Running a business is tough. Annoyingly, lots of other people are usually competing with you and a lot of hard work (and a bit of luck), is usually needed. Many businesses hit a brick wall at a fairly early stage. Here are 5 simple tips that don’t require too much effort or money that might make your chances of survival and success more likely.
If, for example, you run a restaurant and you advertise that you’re open until 9pm, then open till 9pm. This can be tough if it’s 7pm and your restaurant resembles a ghost town with not a single customer in sight.
For a time, a colleague of mine hung out a fair bit in a coffee shop almost every day. He became a part of the furniture and would buy multiple cups of very nice, premium-priced coffee.
The owner had a couple of quiet periods and closed early. After the second occurrence my colleague found a similar coffee shop nearby that ran a more reliable operation. The effect in this case was the loss of a customer who was buying between 5 and 10 cups of coffee a week. I feel sorry for this business; the owner was a nice guy but after 2 sets of 10-minute walks there and back, my colleague decided to make a different choice.
The same applies in an office environment; if you say you will send someone an email by Friday, then you should reach the deadline. If something weird or wonderful happens in the meantime, then you can always give them a call and say something has come up and let them know a new time to expect that email.
When costs are high and customers are not quite as abundant as we would like, it can be a good idea to diversify our offering. Perhaps a hotel can focus on offering tours or massages as well as accommodation as an example. But be careful with this idea.
McDonald’s sell burgers, yes, they sell salads now too, but they specialise in doing a few things well. A restaurant with an 18-page menu selling everything from Mexican fajitas to chicken kormas is likely to do nothing that well, it will confuse the customer and you will have to buy huge amounts of different stock that will often go rotten, making the problem worse. More product doesn’t usually equate to more sales.
People buy from people. Even companies that sell business-to-business are really selling person-to-person, so be nice to your customers, remember their names, make them feel special. A little gift goes a long way – thank you cards, birthday cards, etc.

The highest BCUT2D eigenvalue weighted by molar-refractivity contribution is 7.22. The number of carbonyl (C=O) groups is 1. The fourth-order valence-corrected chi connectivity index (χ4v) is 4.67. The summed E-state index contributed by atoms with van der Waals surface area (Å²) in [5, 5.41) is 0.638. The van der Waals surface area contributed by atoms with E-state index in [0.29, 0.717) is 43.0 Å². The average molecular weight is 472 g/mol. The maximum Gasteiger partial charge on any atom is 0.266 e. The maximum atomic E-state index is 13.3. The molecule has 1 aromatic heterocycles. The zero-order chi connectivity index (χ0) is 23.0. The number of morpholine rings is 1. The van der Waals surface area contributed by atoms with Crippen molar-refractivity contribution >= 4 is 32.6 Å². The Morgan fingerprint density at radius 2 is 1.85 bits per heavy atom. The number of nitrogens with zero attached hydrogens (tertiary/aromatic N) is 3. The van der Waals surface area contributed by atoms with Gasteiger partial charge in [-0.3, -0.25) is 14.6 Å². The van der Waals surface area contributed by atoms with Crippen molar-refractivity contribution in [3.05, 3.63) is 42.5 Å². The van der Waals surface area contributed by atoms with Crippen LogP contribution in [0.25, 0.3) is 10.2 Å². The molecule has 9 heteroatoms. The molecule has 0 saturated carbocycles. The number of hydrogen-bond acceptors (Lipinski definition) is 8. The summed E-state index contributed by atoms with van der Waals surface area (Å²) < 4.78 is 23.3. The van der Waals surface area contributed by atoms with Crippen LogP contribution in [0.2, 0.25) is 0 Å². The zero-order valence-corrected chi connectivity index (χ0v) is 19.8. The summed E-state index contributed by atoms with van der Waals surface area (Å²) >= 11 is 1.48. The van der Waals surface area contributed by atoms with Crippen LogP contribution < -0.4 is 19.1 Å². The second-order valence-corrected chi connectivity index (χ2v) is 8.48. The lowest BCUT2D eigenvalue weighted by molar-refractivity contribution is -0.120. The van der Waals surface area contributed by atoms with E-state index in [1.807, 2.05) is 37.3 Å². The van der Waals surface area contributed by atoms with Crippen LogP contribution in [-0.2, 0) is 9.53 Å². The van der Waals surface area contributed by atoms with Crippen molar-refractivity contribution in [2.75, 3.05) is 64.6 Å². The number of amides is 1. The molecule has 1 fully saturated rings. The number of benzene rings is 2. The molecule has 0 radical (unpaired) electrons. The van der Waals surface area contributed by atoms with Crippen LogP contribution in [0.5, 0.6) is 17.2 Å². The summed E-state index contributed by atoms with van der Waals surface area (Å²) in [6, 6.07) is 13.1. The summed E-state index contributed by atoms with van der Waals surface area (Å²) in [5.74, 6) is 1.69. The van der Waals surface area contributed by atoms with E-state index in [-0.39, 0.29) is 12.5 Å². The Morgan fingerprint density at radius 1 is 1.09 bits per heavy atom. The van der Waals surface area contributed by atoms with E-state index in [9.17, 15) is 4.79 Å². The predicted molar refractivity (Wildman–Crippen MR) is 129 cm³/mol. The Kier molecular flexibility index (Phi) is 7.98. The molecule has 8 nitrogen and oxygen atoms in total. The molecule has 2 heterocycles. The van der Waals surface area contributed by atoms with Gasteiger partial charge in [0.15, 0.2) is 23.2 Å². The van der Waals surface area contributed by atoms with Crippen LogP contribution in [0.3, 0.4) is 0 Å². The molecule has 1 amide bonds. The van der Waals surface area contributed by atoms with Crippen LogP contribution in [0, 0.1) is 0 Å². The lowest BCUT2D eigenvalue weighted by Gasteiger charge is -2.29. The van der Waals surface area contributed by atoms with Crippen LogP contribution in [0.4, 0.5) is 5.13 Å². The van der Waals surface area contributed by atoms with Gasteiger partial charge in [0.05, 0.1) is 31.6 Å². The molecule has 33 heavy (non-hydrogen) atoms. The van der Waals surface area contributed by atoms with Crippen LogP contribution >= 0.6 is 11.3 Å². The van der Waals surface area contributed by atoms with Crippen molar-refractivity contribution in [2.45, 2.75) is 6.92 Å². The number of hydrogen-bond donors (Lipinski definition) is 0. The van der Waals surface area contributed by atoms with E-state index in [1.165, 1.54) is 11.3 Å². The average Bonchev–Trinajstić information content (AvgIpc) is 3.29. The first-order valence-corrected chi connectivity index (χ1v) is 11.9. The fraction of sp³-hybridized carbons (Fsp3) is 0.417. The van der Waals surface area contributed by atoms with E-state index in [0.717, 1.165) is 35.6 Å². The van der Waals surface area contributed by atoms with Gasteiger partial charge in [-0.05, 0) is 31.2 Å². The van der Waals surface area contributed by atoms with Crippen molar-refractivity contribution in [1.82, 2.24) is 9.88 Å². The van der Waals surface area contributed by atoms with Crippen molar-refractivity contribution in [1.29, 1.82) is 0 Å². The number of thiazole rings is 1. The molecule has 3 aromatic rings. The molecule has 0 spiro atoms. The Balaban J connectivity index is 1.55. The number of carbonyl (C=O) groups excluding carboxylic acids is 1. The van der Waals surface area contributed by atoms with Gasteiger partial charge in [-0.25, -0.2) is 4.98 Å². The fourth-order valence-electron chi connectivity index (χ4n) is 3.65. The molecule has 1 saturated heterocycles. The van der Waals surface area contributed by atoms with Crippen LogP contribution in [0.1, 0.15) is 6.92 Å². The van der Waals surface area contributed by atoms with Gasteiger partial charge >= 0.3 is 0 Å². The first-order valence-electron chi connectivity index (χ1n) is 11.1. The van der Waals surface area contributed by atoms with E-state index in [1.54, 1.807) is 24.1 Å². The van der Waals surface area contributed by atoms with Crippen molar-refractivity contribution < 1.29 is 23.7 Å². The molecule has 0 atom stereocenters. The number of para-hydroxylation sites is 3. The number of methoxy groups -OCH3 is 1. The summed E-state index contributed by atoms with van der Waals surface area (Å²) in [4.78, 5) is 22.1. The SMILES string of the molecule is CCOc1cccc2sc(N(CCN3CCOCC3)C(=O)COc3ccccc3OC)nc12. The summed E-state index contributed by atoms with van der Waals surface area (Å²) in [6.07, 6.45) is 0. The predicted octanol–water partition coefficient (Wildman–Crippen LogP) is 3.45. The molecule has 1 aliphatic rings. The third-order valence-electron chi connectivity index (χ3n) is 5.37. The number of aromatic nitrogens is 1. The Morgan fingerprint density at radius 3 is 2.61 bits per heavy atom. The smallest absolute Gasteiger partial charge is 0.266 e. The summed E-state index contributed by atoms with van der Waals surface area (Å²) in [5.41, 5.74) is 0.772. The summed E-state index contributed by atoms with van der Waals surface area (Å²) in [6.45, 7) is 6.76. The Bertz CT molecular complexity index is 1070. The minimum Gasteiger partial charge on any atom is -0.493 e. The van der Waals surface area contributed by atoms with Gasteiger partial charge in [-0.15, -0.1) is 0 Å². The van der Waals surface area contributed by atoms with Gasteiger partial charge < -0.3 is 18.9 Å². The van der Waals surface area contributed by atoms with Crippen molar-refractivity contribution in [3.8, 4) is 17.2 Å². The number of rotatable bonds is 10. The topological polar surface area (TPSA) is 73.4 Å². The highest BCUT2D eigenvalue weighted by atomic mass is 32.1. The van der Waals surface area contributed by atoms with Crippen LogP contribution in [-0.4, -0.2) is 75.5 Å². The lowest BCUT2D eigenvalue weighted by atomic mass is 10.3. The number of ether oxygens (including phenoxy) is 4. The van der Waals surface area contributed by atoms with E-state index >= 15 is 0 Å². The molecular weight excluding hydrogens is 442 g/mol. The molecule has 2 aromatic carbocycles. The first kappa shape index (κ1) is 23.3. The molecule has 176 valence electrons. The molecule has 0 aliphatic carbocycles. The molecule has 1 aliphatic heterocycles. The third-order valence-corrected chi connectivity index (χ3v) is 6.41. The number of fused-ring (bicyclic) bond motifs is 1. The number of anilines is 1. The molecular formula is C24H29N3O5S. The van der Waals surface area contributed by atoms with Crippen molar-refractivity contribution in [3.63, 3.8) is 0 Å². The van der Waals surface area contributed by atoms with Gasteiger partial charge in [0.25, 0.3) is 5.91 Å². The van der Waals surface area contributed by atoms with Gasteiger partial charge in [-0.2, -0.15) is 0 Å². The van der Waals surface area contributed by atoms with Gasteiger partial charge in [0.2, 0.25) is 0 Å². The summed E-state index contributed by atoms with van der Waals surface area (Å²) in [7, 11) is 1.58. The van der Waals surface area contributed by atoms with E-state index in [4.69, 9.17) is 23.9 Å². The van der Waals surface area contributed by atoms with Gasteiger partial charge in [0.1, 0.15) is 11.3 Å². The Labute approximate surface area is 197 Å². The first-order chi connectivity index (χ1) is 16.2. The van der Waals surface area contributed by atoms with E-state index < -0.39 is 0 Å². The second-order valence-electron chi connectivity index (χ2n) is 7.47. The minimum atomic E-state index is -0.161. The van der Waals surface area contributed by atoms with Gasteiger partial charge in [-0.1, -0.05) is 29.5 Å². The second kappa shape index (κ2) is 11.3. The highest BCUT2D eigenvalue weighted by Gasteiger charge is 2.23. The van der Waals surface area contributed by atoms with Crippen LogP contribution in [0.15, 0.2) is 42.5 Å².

Be nice to your staff, chances are they will in turn be nice to your customers. If you have a staff member that has developed an attitude problem then deal with it, it’s hurting your sales.
Even outside of work it’s best to be on your best behaviour, everyone is a potential customer and your personality is attached to your business reputation.
If you work behind the scenes and your staff work on the front line with customers, then ask them why you’re losing sales or things aren’t going so well.
Before you make any major changes, ask for their opinion – you might be the boss, but they’re the experts on your customers. Use their knowledge to improve your business.
If you’re strapped for cash this can be a tough one, but you need to offer something your competitors don’t – add value.
Sometimes hair salons offer a cup of coffee to customers while they’re waiting to see the hairdresser and some tour companies have a photographer who takes great photos of guests which are then emailed to the guest afterwards, a great way to increase brand awareness through word of mouth and get referrals.
The key to success for a lot of businesses is a great marketing strategy. We have some great cost-effective ideas and we don’t charge for a bit of advice. Use the contact button below to discuss your requirements.